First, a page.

• Artemisinin-based combination therapies (ACT), developed after common treatments for malaria developed resistance to the mosquito parasite. Artemisinin won a Nobel Prize for the scientist who discovered the drug and has saved millions of lives since it was approved by the World Health Organization (WHO) in 2004.
  • Intermittent preventive treatment (IPTp) for pregnant women to prevent a miscarriage, pre-term birth, or a low-birthweight (under 5.5 pounds) baby commonly caused by malaria infection. Today, 36 African countries give expectant mothers this treatment and it averted an estimated 426,000 low birthweight newborns in 2019 alone.
  • Seasonal malaria chemoprevention (SMC), a groundbreaking approach to malaria prevention, can prevent approximately 75 percent of malaria episodes among the children who receive it. Currently, more than 21 million children under the age of five in 12 high-risk countries across Africa are given a monthly course of medicine to prevent infection during peak malaria season.

Analysis of data on malaria and gross domestic product (GDP) from 180 countries between 2000 and 2017 shows that each 10% reduction in malaria incidence was associated with an average rise of 0.3% in GDP per capita and faster GDP growth.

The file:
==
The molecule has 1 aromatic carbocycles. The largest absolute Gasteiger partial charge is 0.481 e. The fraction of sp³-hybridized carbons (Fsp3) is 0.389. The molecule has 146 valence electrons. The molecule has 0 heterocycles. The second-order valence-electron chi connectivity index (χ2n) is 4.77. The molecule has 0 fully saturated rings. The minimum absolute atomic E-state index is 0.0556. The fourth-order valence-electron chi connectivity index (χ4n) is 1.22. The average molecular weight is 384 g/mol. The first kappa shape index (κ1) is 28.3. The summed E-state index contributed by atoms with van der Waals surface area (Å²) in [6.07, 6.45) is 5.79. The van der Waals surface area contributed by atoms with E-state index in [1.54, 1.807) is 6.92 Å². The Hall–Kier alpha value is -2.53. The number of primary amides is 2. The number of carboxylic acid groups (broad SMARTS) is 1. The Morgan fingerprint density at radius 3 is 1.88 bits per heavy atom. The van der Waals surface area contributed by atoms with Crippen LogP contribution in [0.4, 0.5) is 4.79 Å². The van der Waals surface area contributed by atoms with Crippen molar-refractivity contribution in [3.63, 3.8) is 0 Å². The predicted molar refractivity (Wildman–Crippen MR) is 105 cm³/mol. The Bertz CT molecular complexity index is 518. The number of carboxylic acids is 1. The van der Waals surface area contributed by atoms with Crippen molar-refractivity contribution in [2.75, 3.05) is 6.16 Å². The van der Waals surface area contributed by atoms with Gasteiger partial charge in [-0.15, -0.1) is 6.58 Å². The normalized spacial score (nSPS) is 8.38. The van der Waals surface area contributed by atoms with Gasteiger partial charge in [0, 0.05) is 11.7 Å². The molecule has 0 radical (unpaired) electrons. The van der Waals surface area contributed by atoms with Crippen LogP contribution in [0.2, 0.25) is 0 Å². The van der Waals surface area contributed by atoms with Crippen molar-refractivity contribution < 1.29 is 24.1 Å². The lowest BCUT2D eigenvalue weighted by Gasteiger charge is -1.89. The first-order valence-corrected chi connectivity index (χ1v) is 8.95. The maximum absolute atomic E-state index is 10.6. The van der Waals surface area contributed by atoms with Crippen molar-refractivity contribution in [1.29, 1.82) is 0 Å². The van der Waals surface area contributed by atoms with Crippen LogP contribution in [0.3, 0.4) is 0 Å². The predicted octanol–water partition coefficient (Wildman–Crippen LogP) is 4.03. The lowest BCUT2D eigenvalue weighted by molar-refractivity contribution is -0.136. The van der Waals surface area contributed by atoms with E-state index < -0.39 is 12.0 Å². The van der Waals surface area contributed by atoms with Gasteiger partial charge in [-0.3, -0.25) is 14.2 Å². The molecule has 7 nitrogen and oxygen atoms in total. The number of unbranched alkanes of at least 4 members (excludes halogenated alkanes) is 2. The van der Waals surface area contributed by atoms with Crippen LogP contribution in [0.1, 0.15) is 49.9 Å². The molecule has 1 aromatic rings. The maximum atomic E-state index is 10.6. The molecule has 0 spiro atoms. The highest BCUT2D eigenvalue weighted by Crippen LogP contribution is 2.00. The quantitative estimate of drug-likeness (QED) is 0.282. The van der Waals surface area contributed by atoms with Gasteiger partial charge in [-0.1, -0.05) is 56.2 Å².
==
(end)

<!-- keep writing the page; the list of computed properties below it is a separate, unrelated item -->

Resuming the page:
Though these six innovations are powerful, no one approach – be it drugs, bed nets, or spraying — can rid the world of malaria. Each of the case studies demonstrate how these innovations, used strategically, in combination, and made accessible to the most vulnerable communities, can drive extraordinary progress. Just as crucially, the countries profiled in this report developed strong data and surveillance systems, trained community health workers to diagnose and treat malaria, and, when necessary, forged cross-border partnerships to contain the disease.

None of this would be possible without global investments, largely through the U.S. President’s Malaria Initiative (PMI); the Global Fund to Fight AIDS, Tuberculosis, and Malaria; the Centers for Disease Control and Prevention; the National Institutes of Health; research facilities like Walter Reed Army Institute of Research; and the RBM Partnership to End Malaria. Steadily increasing U.S. investments and growing partnerships have not just brought us closer to ending malaria, they have also profoundly strengthened health systems around the world.